The Spanish film industry: Recovering from death?

FAPAE

José Antonio Félez, President of AEC, Joxe Portela, President of FAPAE, Leopolgo González-Echenique, President of RTVE and Ignacio Corrales, President of TVE.

Within the framework of the latest San Sebastian Festival were revealed details of the Spanish film industry by the producers. And seemed more like an announcement festival on all types of contents and not a film festival. Poor in auspices, stars and contents. No more brightness from decades past. The good?: the denunciation of the situation and demanding Government for urgent measures to implement the new financing model and tax incentives, on thin ice despite the promises of a year ago.

The numbers are devastating. José Antonio Félez himself, in charge of giving the bad news from the producers’ association, said: ” We would like to show other figures, but it is important to know the pulse of our industry.”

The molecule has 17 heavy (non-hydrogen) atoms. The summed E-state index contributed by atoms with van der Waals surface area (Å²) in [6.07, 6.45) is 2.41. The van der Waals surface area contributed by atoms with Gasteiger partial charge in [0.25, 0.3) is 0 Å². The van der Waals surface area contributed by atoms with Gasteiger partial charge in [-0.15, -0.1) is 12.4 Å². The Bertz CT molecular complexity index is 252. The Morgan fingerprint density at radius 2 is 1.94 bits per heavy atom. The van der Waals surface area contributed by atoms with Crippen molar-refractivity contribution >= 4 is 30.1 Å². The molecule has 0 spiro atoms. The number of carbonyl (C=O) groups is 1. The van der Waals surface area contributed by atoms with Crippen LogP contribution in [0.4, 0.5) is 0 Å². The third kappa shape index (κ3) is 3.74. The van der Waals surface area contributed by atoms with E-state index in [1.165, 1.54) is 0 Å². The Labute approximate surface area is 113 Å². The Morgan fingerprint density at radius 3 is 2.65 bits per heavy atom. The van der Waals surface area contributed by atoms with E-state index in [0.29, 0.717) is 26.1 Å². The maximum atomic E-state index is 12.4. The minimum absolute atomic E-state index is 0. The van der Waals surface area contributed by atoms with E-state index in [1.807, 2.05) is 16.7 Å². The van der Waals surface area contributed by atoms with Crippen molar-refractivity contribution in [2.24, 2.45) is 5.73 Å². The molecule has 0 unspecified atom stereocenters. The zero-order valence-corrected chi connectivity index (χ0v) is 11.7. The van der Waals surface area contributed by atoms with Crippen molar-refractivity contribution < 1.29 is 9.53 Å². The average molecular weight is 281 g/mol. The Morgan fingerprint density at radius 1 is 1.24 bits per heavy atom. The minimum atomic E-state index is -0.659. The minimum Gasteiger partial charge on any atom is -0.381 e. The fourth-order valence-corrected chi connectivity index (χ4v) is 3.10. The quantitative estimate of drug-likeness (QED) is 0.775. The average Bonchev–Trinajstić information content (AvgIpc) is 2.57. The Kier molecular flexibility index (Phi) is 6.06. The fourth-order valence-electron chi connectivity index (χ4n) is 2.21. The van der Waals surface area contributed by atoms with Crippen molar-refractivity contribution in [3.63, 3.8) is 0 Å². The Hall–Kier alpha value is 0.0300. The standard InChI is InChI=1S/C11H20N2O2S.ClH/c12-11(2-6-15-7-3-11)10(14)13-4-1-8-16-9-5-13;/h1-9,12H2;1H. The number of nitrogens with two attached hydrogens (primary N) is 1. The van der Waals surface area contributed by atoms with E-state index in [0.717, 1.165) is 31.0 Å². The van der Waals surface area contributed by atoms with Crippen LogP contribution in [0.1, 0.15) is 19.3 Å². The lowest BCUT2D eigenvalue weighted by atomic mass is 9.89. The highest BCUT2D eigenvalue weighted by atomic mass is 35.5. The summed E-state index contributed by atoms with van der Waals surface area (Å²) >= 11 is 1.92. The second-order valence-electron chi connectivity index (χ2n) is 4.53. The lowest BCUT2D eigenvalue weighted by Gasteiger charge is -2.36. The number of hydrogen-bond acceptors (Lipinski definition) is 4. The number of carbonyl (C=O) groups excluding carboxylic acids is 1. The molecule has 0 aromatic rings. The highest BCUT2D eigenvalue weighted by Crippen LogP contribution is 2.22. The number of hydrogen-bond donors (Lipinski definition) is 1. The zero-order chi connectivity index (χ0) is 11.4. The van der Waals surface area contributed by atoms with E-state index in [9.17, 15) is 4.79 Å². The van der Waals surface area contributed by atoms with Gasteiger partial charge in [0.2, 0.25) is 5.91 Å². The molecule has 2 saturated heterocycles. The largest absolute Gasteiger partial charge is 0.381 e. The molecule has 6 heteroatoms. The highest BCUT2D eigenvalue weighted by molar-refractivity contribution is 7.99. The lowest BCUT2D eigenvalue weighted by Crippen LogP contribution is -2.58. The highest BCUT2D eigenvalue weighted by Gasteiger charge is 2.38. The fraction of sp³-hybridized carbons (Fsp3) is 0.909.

The revenue in Spanish cinema in 2012 has seen a drop of 15% and 12% in employment it generates.

“In 2013, the provisions of the National Statistics Institute are even worse, an interannual decrease, to July, of 20.8%” lamented Félez. (Félez appeared alongside the new president of the Confederation FAPAE, Joxe Portela) and the concern on the faces of the producers’ representatives was more than evident .

In terms of revenue so far this year, Spanish films have suffered a decline of seven million euros compared to 2012 (20% less) and 1.4 million viewers less than the same period last year. Hence things do not remain there. 92 film shoots have been reported compared to 129 last year (28.7% less). A worrisome data: film budgets have suffered a decline almost tragic. More than half of the 65 productions last year were smaller than one million euros, 30.5% between one and two million and 16.3% two million. Of those 65 Feature films, there were only 15 over two million and only eight over four million.

The good news is that international sales of audiovisual products have experienced a significant rise .

Film sales grew 19.9% ​​in 2012 compared to the previous year .